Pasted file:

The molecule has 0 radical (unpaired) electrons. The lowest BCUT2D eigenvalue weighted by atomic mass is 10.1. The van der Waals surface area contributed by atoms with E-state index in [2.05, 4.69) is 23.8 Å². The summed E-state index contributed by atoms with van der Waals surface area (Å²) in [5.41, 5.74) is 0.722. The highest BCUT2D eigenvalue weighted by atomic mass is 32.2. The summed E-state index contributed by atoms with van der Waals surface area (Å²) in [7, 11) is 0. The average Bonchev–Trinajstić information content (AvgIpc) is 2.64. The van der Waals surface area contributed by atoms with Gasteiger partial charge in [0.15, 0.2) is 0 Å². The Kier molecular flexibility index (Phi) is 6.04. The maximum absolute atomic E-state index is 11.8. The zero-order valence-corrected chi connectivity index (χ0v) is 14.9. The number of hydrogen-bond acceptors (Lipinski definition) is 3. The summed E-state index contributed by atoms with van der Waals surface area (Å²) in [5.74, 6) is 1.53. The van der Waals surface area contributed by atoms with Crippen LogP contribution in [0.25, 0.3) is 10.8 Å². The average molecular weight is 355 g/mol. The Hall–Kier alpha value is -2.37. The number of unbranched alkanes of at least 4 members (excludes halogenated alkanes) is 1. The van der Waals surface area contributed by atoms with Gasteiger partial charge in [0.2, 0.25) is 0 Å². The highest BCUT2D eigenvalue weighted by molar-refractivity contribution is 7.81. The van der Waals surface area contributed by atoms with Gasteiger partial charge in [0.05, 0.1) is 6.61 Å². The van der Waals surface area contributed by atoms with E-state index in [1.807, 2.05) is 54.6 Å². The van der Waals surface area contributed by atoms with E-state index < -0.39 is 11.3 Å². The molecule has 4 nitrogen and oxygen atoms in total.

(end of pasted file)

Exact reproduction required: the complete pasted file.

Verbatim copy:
The molecule has 0 radical (unpaired) electrons. The lowest BCUT2D eigenvalue weighted by atomic mass is 10.1. The van der Waals surface area contributed by atoms with E-state index in [2.05, 4.69) is 23.8 Å². The summed E-state index contributed by atoms with van der Waals surface area (Å²) in [5.41, 5.74) is 0.722. The highest BCUT2D eigenvalue weighted by atomic mass is 32.2. The summed E-state index contributed by atoms with van der Waals surface area (Å²) in [7, 11) is 0. The average Bonchev–Trinajstić information content (AvgIpc) is 2.64. The van der Waals surface area contributed by atoms with Gasteiger partial charge in [0.15, 0.2) is 0 Å². The Kier molecular flexibility index (Phi) is 6.04. The maximum absolute atomic E-state index is 11.8. The zero-order valence-corrected chi connectivity index (χ0v) is 14.9. The number of hydrogen-bond acceptors (Lipinski definition) is 3. The summed E-state index contributed by atoms with van der Waals surface area (Å²) in [5.74, 6) is 1.53. The van der Waals surface area contributed by atoms with Crippen LogP contribution in [0.25, 0.3) is 10.8 Å². The average molecular weight is 355 g/mol. The Hall–Kier alpha value is -2.37. The number of unbranched alkanes of at least 4 members (excludes halogenated alkanes) is 1. The van der Waals surface area contributed by atoms with Gasteiger partial charge in [0.2, 0.25) is 0 Å². The highest BCUT2D eigenvalue weighted by molar-refractivity contribution is 7.81. The van der Waals surface area contributed by atoms with Gasteiger partial charge in [0.05, 0.1) is 6.61 Å². The van der Waals surface area contributed by atoms with E-state index in [1.807, 2.05) is 54.6 Å². The van der Waals surface area contributed by atoms with E-state index < -0.39 is 11.3 Å². The molecule has 4 nitrogen and oxygen atoms in total.